This is why I feel working in a group benefits me and the overall outcome of what we want to do. As well as this you really do learn and pick up on things when you’re with people who’s interests vary to yours. Not only this but you understand them more as people and understand their perspective.

I was snooping around on Shoma’s blog ‘China’s R Us’ and picked up a quote wich I really liked.

I want to clarify just how unreliable of a source my opinion is, but I thought it was still important for me to share what I believe the generalisation of the sound to be like. First thing that comes to mind is how it is dark in the sense of how suspense music makes you feel, on edge. However in a wired way the tempo and the deep base make the feel of the sound dark but super relaxing in scene. Not relaxing like whale sining but relaxing in the sense if the whale was mutated and was packed with 500 slow pumping hearts was slowly being massaged by a rusty chainsaw would sound relaxing.” – SHOMA JEVONS

The quote above is from social theorist Shoma Jevons, and I liked it because it relates to what I said above… kinda. Shoma admits in his blog that he does not know much about the ‘Dungeon’ sound, but as he has spent more time around me and Luke he has learned more about it, the culture that surrounds the genre, and has developed a liking for the tunes. The same can be said about me and my thoughts on VJ’ing. If you go on a night out to “Bournemouth’s only super club” ‘Gaylo’ they have visual projections which, honestly look cheap, cheesy and not very greezy.

So befor we started the Dungeon Dancehall unit, I didn’t really see how much of an effect they can really have during performances. Shoma and Luke kind of opened my eyes to how visuals can add so much atmosphere to music, I even had a play around with Luke’s MIDI and did some VJ’ing myself which I enjoyed as it was nice and hands on. A great man once said “I prefer the feel of a physical knob” I totally agree.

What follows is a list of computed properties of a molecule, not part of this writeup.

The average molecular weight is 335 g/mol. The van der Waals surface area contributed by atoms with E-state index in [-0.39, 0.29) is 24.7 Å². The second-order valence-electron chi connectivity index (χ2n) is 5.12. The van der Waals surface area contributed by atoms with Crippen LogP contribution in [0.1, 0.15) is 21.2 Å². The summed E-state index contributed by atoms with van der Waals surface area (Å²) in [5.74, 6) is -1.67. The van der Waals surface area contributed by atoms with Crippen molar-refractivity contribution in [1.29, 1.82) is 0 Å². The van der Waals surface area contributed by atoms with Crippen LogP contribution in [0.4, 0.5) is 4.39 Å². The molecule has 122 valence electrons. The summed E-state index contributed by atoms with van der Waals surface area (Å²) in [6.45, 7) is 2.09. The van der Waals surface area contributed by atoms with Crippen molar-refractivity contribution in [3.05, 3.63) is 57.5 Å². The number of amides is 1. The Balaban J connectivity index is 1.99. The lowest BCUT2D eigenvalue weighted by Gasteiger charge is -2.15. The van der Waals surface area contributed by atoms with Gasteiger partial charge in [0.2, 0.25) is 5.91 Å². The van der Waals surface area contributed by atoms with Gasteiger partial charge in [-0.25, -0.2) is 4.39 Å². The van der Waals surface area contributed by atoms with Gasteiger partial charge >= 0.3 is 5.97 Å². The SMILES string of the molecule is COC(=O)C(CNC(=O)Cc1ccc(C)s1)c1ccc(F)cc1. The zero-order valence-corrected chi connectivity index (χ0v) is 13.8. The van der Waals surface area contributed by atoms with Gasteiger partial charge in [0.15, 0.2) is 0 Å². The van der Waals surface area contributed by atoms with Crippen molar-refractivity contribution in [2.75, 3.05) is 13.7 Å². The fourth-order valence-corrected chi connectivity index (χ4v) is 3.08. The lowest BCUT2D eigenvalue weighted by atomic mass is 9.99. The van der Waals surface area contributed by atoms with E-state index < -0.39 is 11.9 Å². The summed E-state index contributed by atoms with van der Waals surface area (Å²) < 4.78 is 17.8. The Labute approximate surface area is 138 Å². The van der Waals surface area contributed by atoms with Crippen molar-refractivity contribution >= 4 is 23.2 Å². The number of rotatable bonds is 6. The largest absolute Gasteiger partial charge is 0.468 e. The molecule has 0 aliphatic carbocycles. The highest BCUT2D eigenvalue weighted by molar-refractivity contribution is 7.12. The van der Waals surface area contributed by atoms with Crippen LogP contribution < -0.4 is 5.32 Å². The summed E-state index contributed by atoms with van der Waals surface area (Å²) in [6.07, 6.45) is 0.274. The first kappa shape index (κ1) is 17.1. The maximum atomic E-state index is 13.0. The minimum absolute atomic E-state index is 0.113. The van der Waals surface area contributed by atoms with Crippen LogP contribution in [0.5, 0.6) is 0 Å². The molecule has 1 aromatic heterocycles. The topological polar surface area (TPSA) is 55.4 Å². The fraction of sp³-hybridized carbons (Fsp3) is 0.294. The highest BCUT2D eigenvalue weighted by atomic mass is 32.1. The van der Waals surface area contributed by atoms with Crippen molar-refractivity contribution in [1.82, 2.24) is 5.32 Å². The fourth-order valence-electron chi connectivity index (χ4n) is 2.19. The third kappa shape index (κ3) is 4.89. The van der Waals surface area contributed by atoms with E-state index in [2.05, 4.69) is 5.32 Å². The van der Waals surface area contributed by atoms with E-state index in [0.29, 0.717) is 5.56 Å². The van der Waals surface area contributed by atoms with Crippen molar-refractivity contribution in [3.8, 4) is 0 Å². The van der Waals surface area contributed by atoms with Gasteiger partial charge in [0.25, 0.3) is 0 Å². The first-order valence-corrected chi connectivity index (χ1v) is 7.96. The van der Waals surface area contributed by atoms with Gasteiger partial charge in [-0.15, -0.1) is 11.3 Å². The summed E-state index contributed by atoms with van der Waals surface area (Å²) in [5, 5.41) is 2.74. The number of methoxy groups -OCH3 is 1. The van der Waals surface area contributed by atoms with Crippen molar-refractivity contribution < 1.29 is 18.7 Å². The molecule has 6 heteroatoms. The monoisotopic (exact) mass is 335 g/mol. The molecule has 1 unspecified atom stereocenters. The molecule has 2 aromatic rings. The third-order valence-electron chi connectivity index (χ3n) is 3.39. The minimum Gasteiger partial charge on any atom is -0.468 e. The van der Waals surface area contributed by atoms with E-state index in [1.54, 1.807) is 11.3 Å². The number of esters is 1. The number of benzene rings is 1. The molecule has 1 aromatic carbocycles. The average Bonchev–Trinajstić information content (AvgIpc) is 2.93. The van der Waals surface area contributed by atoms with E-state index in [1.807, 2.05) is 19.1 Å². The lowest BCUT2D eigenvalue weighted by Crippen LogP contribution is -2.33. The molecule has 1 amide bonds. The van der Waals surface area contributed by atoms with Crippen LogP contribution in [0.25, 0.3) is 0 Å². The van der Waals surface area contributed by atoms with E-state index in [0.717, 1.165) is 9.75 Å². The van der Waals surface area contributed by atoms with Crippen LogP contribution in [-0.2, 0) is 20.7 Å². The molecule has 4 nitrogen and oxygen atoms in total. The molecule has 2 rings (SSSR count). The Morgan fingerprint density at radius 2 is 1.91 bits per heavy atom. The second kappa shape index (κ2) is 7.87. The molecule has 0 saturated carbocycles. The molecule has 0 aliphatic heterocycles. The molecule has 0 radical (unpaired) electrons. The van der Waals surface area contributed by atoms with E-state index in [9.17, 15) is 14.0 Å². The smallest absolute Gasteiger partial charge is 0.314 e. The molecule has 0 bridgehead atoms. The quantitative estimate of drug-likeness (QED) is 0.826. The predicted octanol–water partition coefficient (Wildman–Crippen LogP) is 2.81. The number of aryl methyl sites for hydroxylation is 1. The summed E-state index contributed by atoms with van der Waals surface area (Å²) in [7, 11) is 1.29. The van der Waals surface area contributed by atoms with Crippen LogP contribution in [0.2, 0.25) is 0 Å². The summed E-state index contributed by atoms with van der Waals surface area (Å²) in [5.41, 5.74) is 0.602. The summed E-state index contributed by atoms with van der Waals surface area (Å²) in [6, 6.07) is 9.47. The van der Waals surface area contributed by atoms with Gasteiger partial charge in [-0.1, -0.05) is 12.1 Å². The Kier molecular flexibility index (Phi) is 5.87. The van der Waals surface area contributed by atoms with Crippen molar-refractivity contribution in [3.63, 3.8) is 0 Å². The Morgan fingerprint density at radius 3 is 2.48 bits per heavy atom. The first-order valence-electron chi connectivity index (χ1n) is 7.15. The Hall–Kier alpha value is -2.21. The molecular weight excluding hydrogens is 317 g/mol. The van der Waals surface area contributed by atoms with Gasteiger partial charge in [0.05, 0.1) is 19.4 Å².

It’s also great for me to work in a group because I find it usefull too bounce ideas of eachother, I think for instance Luke and Shoma’s knowledge of Mixing music isn’t great however they find tunes and ask if I can work them into a set, the same goes for me, with VJ’ing, compared to the other two, my knowledge is pretty weak, but I’ll find images and see if they can work with them.

I think I can speak for all of us when I also say that it has helped us develop some skills in building a brand and being professional. Now for instance I think of Dungeon Dancehall as a type of brand identity instead of Luke Chapman’s bedroom. We’re also trying to build our promotion skills, at the moment through social media, but also through Posters and Flyers.

Proof of some early days online promotion, in this case via Twitter, we got The Winchester to retweet our event & also a popular DJ & producer from Bournemouth called Funtcase.

Proof of some early days online promotion, in this case via Twitter, we got The Winchester to retweet our event & also a popular DJ & producer from Bournemouth called Funtcase.